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Marijuana: Cannabis Business Summit takes debate over pot edibles safety seriously

"One" is a new line of low-dose snacks and drinks from Dixie Elixirs.
"One" is a new line of low-dose snacks and drinks from Dixie Elixirs.

Between the hotel-room antics of Maureen Dowd and a tragic pot-related tourist death and a fatal shooting earlier this year, marijuana's national image has taken some heavy hits recently. All of those incidents involved edibles -- and like members of any industry, marijuana salespeople (medical and adult-use alike) are concerned about the effect this could have on the potential future viability of their businesses.

But unlike other industries, the marijuana businesspeople in Colorado are hyper-aware that their fortunes could turn on a legal or political dime at any moment. And judging from some of the new products and in-depth discussion at the ongoing Cannabis Business Summit at the Colorado Convention Center, some thoughtful and serious steps are being taken to mitigate the damage done to pot's reputation.

During a morning panel about successes and challenges here and in Washington, Andrew Freedman, the director of marijuana coordination for Governor John Hickenlooper's office, noted that an edibles task force (and a solution to the banking issues that dispensaries face) are priorities for his office. And in a question-and-answer session after the discussion, more than one authority on stage acknowledged that if the nationwide trend toward marijuana legalization can be reversed at this point, the turning point could hinge on edibles. After all, on top of being associated with such high-profile incidents as Dowd's edible nightmare and two deaths, they're also perceived to be inherently appealing to children.

New York Times columnist Maureen Dowd wrote that edibles packaging should feature a stoned skull and bones.
New York Times columnist Maureen Dowd wrote that edibles packaging should feature a stoned skull and bones.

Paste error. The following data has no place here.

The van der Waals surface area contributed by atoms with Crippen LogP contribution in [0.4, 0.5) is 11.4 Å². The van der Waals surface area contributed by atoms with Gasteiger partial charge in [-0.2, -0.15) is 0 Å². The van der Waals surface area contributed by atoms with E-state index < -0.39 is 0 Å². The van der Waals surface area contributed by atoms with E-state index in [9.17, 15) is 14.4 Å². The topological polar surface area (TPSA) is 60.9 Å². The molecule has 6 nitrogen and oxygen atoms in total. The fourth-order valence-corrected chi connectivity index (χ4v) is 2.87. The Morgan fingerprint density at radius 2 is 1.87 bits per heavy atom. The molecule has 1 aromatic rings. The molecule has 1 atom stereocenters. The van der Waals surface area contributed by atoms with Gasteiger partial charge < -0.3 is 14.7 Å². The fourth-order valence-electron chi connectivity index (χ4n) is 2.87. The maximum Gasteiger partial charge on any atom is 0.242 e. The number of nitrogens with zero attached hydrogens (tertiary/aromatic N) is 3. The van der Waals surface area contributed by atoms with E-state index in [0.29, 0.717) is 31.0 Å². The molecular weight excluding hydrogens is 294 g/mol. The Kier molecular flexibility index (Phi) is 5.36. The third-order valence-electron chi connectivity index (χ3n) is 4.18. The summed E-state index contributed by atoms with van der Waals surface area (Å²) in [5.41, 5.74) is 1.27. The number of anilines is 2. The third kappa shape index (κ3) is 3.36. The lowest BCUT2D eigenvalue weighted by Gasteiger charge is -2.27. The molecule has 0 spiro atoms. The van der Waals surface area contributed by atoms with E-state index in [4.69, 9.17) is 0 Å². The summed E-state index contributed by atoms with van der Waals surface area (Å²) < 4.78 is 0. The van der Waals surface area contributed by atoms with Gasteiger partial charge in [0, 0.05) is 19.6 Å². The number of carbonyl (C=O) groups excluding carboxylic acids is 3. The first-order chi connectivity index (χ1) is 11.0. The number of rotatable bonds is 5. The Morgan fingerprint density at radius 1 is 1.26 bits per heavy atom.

So greater regulation of edible packaging, dosage and labeling seems inevitable at this point. But before that happens, other areas of the industry are stepping up to offer different solutions, too.

The product manufacturers themselves are seeing a shopper's desire for lower-dose edibles -- and are following through. At the Cannabis Business Summit, Dixie Elixirs rolled out "One," a new line of low-dose products. Each unit is a single-serving, 5 milligram dose of THC. On top of the watermelon cream soda pictured above, they'll also offer coconut water, chocolates and their standby mints.

Considering the past year of media coverage surrounding butane honey oil (BHO) and the often-dangerous extraction process, it's interesting that edibles got most of the stage attention at the event -- although BHO was mentioned more than once, and several vendors offered safe extraction technologies in the exhibit hall. Still, it says something about the national perspective on marijuana when the biggest scares thus far have involved something as innocuous-seeming as edibles -- and it says something else that industry members in Colorado are taking that perspective seriously enough to take steps to protect pot users.

More from our Marijuana archive circa March 12: "Photos: Motel blaze joins our list of top six recent hash-oil explosions."


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